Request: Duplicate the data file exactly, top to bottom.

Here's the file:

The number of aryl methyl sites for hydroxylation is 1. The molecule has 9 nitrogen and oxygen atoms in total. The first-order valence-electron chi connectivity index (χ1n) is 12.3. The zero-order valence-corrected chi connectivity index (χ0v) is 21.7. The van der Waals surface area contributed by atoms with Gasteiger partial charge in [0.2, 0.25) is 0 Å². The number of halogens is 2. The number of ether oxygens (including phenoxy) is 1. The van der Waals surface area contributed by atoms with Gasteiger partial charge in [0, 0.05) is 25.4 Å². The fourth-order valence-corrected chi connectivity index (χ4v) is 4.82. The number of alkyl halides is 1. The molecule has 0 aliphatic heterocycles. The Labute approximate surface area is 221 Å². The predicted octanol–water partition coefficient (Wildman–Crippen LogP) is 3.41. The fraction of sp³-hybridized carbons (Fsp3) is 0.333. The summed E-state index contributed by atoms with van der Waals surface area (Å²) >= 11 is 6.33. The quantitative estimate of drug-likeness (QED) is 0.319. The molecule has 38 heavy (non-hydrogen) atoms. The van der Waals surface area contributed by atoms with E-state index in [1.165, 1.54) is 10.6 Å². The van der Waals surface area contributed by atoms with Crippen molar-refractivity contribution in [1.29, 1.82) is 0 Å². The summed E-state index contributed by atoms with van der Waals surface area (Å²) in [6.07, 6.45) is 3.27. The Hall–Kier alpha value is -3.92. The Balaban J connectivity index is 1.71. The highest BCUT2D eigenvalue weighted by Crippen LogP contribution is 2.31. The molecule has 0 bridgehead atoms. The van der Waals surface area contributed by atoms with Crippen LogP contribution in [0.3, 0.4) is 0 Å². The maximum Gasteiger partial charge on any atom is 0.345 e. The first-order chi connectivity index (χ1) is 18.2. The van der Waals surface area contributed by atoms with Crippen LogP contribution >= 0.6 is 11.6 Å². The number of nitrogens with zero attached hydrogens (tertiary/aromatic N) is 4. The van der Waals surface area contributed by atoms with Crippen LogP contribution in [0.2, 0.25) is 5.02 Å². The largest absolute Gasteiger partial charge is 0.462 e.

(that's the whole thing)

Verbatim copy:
The number of aryl methyl sites for hydroxylation is 1. The molecule has 9 nitrogen and oxygen atoms in total. The first-order valence-electron chi connectivity index (χ1n) is 12.3. The zero-order valence-corrected chi connectivity index (χ0v) is 21.7. The van der Waals surface area contributed by atoms with Gasteiger partial charge in [0.2, 0.25) is 0 Å². The number of halogens is 2. The number of ether oxygens (including phenoxy) is 1. The van der Waals surface area contributed by atoms with Gasteiger partial charge in [0, 0.05) is 25.4 Å². The fourth-order valence-corrected chi connectivity index (χ4v) is 4.82. The number of alkyl halides is 1. The molecule has 0 aliphatic heterocycles. The Labute approximate surface area is 221 Å². The predicted octanol–water partition coefficient (Wildman–Crippen LogP) is 3.41. The fraction of sp³-hybridized carbons (Fsp3) is 0.333. The summed E-state index contributed by atoms with van der Waals surface area (Å²) >= 11 is 6.33. The quantitative estimate of drug-likeness (QED) is 0.319. The molecule has 38 heavy (non-hydrogen) atoms. The van der Waals surface area contributed by atoms with E-state index in [1.165, 1.54) is 10.6 Å². The van der Waals surface area contributed by atoms with Crippen molar-refractivity contribution in [1.29, 1.82) is 0 Å². The summed E-state index contributed by atoms with van der Waals surface area (Å²) in [6.07, 6.45) is 3.27. The Hall–Kier alpha value is -3.92. The Balaban J connectivity index is 1.71. The highest BCUT2D eigenvalue weighted by Crippen LogP contribution is 2.31. The molecule has 0 bridgehead atoms. The van der Waals surface area contributed by atoms with Crippen LogP contribution in [0.3, 0.4) is 0 Å². The maximum Gasteiger partial charge on any atom is 0.345 e. The first-order chi connectivity index (χ1) is 18.2. The van der Waals surface area contributed by atoms with Crippen LogP contribution >= 0.6 is 11.6 Å². The number of nitrogens with zero attached hydrogens (tertiary/aromatic N) is 4. The van der Waals surface area contributed by atoms with Crippen LogP contribution in [0.2, 0.25) is 5.02 Å². The largest absolute Gasteiger partial charge is 0.462 e.